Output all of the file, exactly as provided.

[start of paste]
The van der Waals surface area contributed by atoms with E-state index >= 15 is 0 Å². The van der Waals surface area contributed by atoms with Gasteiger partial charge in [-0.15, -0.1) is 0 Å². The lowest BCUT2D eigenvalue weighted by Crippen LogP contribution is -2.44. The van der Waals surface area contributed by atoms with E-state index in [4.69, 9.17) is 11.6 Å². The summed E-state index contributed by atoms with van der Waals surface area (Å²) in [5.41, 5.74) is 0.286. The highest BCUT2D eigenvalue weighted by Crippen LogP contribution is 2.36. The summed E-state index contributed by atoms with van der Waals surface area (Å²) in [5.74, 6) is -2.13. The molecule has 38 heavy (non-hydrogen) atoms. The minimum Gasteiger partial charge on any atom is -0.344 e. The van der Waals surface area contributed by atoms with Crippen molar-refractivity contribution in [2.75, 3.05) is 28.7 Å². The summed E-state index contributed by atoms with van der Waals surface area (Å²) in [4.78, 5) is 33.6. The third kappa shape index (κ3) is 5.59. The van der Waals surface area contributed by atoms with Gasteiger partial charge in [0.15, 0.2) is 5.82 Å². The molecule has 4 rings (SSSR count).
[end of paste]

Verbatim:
The van der Waals surface area contributed by atoms with E-state index >= 15 is 0 Å². The van der Waals surface area contributed by atoms with Gasteiger partial charge in [-0.15, -0.1) is 0 Å². The lowest BCUT2D eigenvalue weighted by Crippen LogP contribution is -2.44. The van der Waals surface area contributed by atoms with E-state index in [4.69, 9.17) is 11.6 Å². The summed E-state index contributed by atoms with van der Waals surface area (Å²) in [5.41, 5.74) is 0.286. The highest BCUT2D eigenvalue weighted by Crippen LogP contribution is 2.36. The summed E-state index contributed by atoms with van der Waals surface area (Å²) in [5.74, 6) is -2.13. The molecule has 38 heavy (non-hydrogen) atoms. The minimum Gasteiger partial charge on any atom is -0.344 e. The van der Waals surface area contributed by atoms with Crippen molar-refractivity contribution in [2.75, 3.05) is 28.7 Å². The summed E-state index contributed by atoms with van der Waals surface area (Å²) in [4.78, 5) is 33.6. The third kappa shape index (κ3) is 5.59. The van der Waals surface area contributed by atoms with Gasteiger partial charge in [0.15, 0.2) is 5.82 Å². The molecule has 4 rings (SSSR count).